The Chronicle of Higher Education weighs in with an interesting, but somewhat muddled, version of that old song: "Low Down Conservative Academia Shutout Blues." Yeah, ev'rybody's talking 'bout Foucault, religious right, corporate whores, needless wars, but all Mark Bauerlein is saying is, Give Hayek A Chance.
The biggest muddle, in a piece complaining that academic and popular books assessing conservatism don't treat it as a coherent intellectual tradition, is his casual linking of disparate thinkers, thus: "Count the names Hayek, Russell Kirk, Irving Kristol, etc., on syllabi in courses on "Culture & Society." Tally how often, in left-of-center periodicals, those names are linked to moneyed interests. The framing is complete. Heralds of conservatism start and finish in the messy realm of politics and finance, never rising into the temple of reflection."
The complaint about the association of conservative and free-market thinking with moneyed interests is apt. That Hayek, a classic 19th century liberal and apostle of the knowledge-spreading and dynamic powers of free markets and the unrestricted price system, Kirk with his tradition-rooted mistrust of untrammeled capitalism, and Kristol's bellicose nationalism and love of censorship can be so casually conflated is a sign that even at the highest levels, academic understanding of conservative is deficient.
This is not to say there are no interesting ways in which the three can be compared; Hayek shared with Kirk an interest in the defense of rooted tradition that cannot necessarily be rationally justified, and with Kristol an interest in dynamic economic growth, but the differences between all three are more important than the similarities, and merely linking those three together does not a defensible and coherent intelellectual tendency make. The main reason for this, as Hayek pre-emptively told Bauerlein and all the rest of us over four decades ago, is that Hayek is "not a conservative ."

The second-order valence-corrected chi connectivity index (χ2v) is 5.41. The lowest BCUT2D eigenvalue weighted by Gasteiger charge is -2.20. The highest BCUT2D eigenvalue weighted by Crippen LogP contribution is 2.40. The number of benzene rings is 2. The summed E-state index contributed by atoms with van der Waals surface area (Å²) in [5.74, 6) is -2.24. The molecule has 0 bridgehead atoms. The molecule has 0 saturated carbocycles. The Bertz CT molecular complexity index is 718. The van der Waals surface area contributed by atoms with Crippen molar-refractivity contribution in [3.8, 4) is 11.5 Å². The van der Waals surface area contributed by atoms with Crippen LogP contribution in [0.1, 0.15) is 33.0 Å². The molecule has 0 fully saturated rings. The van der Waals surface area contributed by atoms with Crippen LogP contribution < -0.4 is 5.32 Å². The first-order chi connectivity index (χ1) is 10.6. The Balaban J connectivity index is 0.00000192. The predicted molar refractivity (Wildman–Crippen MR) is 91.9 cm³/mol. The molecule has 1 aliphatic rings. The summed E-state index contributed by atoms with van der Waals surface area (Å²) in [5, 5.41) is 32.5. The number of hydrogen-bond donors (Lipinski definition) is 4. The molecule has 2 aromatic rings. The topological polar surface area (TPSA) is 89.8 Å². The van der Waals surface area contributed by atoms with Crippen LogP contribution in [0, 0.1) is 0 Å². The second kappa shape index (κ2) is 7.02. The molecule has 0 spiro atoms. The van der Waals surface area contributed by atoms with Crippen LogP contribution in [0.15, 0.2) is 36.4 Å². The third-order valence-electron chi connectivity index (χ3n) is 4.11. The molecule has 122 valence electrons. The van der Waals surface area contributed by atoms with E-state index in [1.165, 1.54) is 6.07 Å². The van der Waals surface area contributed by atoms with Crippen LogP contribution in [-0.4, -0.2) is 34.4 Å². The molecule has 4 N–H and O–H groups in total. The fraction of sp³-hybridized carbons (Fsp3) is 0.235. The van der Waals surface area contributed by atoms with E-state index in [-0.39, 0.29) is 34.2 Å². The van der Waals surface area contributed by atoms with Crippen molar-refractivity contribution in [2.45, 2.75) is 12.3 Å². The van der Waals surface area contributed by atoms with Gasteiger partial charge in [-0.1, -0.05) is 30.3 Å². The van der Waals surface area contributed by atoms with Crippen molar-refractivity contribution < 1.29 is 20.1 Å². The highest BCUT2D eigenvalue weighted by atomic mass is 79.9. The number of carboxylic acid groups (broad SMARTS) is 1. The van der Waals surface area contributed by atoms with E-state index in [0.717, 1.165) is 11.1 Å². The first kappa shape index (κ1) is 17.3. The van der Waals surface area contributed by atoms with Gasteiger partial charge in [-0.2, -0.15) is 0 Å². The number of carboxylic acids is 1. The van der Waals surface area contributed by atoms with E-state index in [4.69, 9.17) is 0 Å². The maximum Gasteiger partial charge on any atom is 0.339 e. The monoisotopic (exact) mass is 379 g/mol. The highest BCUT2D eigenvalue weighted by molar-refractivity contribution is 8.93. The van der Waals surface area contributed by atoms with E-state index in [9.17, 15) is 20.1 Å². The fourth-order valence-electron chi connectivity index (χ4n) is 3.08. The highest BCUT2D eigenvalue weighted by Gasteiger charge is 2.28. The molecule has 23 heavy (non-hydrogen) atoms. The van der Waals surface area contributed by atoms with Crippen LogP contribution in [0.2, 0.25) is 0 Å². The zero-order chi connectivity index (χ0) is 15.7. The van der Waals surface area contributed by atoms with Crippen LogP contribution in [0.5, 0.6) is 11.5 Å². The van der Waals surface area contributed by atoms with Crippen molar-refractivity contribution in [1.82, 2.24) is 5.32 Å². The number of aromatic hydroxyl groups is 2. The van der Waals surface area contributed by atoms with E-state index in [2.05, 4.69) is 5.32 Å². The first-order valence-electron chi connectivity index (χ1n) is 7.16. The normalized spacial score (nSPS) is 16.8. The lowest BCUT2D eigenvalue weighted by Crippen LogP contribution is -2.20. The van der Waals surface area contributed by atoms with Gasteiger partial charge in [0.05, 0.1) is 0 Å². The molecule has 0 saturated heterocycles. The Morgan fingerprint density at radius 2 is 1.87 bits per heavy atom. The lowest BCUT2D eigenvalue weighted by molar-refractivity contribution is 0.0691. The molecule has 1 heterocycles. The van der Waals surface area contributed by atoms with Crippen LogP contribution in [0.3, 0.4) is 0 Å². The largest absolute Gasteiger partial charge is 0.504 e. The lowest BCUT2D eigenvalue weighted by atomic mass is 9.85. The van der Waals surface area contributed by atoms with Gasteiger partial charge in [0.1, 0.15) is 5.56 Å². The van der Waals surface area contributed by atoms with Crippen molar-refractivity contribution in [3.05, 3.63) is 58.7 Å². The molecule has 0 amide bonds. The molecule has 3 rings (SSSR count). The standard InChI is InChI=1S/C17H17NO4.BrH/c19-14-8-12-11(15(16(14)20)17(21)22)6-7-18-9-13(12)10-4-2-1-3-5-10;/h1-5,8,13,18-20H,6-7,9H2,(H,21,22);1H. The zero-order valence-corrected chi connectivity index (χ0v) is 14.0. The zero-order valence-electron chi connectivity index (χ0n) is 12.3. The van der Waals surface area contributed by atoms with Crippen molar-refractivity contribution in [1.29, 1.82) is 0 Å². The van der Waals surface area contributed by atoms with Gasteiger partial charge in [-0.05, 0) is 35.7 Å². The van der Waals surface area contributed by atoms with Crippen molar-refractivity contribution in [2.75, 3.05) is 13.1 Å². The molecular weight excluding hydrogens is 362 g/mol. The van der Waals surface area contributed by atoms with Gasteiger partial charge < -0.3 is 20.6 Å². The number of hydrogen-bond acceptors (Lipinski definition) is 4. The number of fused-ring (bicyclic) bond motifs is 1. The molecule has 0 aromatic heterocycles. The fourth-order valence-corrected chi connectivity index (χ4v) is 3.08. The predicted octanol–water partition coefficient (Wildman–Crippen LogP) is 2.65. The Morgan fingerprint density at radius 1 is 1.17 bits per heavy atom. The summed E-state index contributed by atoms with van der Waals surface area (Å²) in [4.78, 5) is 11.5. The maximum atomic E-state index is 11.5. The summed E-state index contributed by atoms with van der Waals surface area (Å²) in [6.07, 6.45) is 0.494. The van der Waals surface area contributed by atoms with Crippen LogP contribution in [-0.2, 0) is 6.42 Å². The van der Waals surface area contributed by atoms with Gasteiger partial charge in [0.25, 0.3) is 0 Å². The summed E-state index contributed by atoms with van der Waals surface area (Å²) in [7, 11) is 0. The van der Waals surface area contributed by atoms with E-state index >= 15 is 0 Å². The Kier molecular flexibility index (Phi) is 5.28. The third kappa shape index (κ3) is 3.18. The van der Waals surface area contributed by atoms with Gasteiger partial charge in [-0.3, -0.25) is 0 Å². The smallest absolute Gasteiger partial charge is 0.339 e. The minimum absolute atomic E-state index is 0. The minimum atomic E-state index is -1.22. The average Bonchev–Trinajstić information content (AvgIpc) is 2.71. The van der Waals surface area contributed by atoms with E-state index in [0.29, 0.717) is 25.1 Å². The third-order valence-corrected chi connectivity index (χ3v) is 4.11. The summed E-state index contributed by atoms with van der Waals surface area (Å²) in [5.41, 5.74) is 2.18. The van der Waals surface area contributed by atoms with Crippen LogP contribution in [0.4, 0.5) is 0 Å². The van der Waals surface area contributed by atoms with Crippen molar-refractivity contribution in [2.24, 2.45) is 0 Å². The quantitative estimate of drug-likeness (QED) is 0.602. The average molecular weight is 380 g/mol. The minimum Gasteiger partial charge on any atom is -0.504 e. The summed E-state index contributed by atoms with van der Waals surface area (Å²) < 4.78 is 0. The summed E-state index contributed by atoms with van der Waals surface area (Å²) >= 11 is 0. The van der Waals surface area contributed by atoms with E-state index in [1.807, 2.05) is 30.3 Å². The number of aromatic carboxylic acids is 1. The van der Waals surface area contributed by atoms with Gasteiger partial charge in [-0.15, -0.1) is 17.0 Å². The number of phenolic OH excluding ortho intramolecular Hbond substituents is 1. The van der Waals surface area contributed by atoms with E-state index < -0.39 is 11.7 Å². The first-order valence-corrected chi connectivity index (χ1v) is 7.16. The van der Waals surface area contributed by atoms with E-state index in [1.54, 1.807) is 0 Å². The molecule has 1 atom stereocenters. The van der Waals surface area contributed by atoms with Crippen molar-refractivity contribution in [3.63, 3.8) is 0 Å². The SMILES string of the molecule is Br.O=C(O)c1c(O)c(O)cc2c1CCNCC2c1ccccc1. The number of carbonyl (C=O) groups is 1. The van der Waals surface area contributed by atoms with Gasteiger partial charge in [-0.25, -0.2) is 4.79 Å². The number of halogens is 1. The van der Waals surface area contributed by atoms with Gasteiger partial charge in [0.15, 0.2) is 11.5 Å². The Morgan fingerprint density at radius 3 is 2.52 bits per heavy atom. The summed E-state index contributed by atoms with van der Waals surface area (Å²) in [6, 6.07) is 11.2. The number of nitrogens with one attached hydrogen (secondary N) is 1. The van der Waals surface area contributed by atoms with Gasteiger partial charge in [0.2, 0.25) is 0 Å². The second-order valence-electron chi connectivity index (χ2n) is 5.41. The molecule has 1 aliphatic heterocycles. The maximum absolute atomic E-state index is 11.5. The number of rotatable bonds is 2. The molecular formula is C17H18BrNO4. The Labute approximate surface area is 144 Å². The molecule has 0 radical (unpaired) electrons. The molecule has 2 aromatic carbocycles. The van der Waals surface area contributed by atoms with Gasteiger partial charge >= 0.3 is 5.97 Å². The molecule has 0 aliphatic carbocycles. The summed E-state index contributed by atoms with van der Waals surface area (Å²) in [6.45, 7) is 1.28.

Indeed, as Hayek wrote, in language that sounds quite a bit like the unnamed and innumerable liberal professors who keep conservativism from a position of respect in the academy, "conservatism fears new ideas because it has no distinctive principles of its own to oppose them; and, by its distrust of theory and its lack of imagination concerning anything except that which experience has already proved, it deprives itself of the weapons needed in the struggle of ideas. Unlike liberalism, with its fundamental belief in the long-range power of ideas, conservatism is bound by the stock of ideas inherited at a given time. And since it does not really believe in the power of argument, its last resort is generally a claim to superior wisdom, based on some self-arrogated superior quality."
Of course, in large part thanks to the influence of libertarians such as Hayek and Milton Friedman on conservatism as popularly understood, the conservative of today is far more respectful of liberty and markets overall than was the conservatism of the 1950s that Hayek wrote about here. Still, it won't help further academic understanding and appreciation of either Hayek or conservatism to lump them together as Bauerlein does.
UPDATE: I misspelled the name of the author of
the linked story in my original post (now fixed).
Reason's editor-in-chief Nick Gillespie had earlier discussed Bauerlein's calls for "a little less Foucault and a little more Hayek" in his report on the 2005 Modern Language Association meetings at TechCentral Station; and readers should also check out a great essay Bauerlein wrote for Reason, reviewing the Anti-Chomsky Reader (edited by Peter Collier and David Horowitz) in our April 2005 issue